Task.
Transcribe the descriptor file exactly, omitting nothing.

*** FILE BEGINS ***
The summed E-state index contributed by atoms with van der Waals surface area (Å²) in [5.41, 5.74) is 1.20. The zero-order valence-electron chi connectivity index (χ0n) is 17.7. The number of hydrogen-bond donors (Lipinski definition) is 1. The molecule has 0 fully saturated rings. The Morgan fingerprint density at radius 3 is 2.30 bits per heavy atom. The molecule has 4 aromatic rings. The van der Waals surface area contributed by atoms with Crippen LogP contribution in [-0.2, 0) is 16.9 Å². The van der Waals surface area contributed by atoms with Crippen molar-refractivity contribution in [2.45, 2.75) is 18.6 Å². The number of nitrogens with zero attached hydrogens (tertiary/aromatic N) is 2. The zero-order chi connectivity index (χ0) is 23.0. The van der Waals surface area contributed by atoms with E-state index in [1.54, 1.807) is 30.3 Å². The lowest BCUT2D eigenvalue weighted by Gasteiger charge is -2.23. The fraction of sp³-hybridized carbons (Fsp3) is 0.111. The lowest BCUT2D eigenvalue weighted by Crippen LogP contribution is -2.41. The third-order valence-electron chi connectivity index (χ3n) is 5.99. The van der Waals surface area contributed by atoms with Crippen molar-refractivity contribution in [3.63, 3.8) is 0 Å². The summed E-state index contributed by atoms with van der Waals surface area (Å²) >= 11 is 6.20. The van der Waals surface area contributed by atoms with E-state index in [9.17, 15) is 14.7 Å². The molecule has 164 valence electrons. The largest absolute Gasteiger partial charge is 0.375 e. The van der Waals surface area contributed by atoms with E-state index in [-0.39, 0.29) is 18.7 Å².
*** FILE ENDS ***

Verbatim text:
The summed E-state index contributed by atoms with van der Waals surface area (Å²) in [5.41, 5.74) is 1.20. The zero-order valence-electron chi connectivity index (χ0n) is 17.7. The number of hydrogen-bond donors (Lipinski definition) is 1. The molecule has 0 fully saturated rings. The Morgan fingerprint density at radius 3 is 2.30 bits per heavy atom. The molecule has 4 aromatic rings. The van der Waals surface area contributed by atoms with Crippen LogP contribution in [-0.2, 0) is 16.9 Å². The van der Waals surface area contributed by atoms with Crippen molar-refractivity contribution in [2.45, 2.75) is 18.6 Å². The number of nitrogens with zero attached hydrogens (tertiary/aromatic N) is 2. The zero-order chi connectivity index (χ0) is 23.0. The van der Waals surface area contributed by atoms with E-state index in [1.54, 1.807) is 30.3 Å². The lowest BCUT2D eigenvalue weighted by Gasteiger charge is -2.23. The fraction of sp³-hybridized carbons (Fsp3) is 0.111. The lowest BCUT2D eigenvalue weighted by Crippen LogP contribution is -2.41. The third-order valence-electron chi connectivity index (χ3n) is 5.99. The van der Waals surface area contributed by atoms with Crippen molar-refractivity contribution in [3.63, 3.8) is 0 Å². The summed E-state index contributed by atoms with van der Waals surface area (Å²) >= 11 is 6.20. The van der Waals surface area contributed by atoms with E-state index in [9.17, 15) is 14.7 Å². The molecule has 164 valence electrons. The largest absolute Gasteiger partial charge is 0.375 e. The van der Waals surface area contributed by atoms with E-state index in [-0.39, 0.29) is 18.7 Å².